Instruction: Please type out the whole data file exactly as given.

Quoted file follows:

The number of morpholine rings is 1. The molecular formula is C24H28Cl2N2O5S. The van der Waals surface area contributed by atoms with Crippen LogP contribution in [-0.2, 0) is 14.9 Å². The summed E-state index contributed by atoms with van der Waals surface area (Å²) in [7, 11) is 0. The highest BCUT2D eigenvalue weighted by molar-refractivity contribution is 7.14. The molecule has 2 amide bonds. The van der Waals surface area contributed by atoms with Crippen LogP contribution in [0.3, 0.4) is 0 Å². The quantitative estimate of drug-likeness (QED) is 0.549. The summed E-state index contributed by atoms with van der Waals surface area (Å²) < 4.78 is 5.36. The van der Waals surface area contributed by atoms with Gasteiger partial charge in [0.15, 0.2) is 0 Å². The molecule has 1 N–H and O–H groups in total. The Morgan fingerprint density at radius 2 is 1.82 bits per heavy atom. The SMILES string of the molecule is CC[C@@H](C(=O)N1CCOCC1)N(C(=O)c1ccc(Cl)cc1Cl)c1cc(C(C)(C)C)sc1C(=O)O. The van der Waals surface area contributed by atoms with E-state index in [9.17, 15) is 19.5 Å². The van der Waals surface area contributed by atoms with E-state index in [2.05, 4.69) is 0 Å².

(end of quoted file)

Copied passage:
The number of morpholine rings is 1. The molecular formula is C24H28Cl2N2O5S. The van der Waals surface area contributed by atoms with Crippen LogP contribution in [-0.2, 0) is 14.9 Å². The summed E-state index contributed by atoms with van der Waals surface area (Å²) in [7, 11) is 0. The highest BCUT2D eigenvalue weighted by molar-refractivity contribution is 7.14. The molecule has 2 amide bonds. The van der Waals surface area contributed by atoms with Crippen LogP contribution in [0.3, 0.4) is 0 Å². The quantitative estimate of drug-likeness (QED) is 0.549. The summed E-state index contributed by atoms with van der Waals surface area (Å²) < 4.78 is 5.36. The van der Waals surface area contributed by atoms with Gasteiger partial charge in [0.15, 0.2) is 0 Å². The molecule has 1 N–H and O–H groups in total. The Morgan fingerprint density at radius 2 is 1.82 bits per heavy atom. The SMILES string of the molecule is CC[C@@H](C(=O)N1CCOCC1)N(C(=O)c1ccc(Cl)cc1Cl)c1cc(C(C)(C)C)sc1C(=O)O. The van der Waals surface area contributed by atoms with E-state index in [9.17, 15) is 19.5 Å². The van der Waals surface area contributed by atoms with E-state index in [2.05, 4.69) is 0 Å².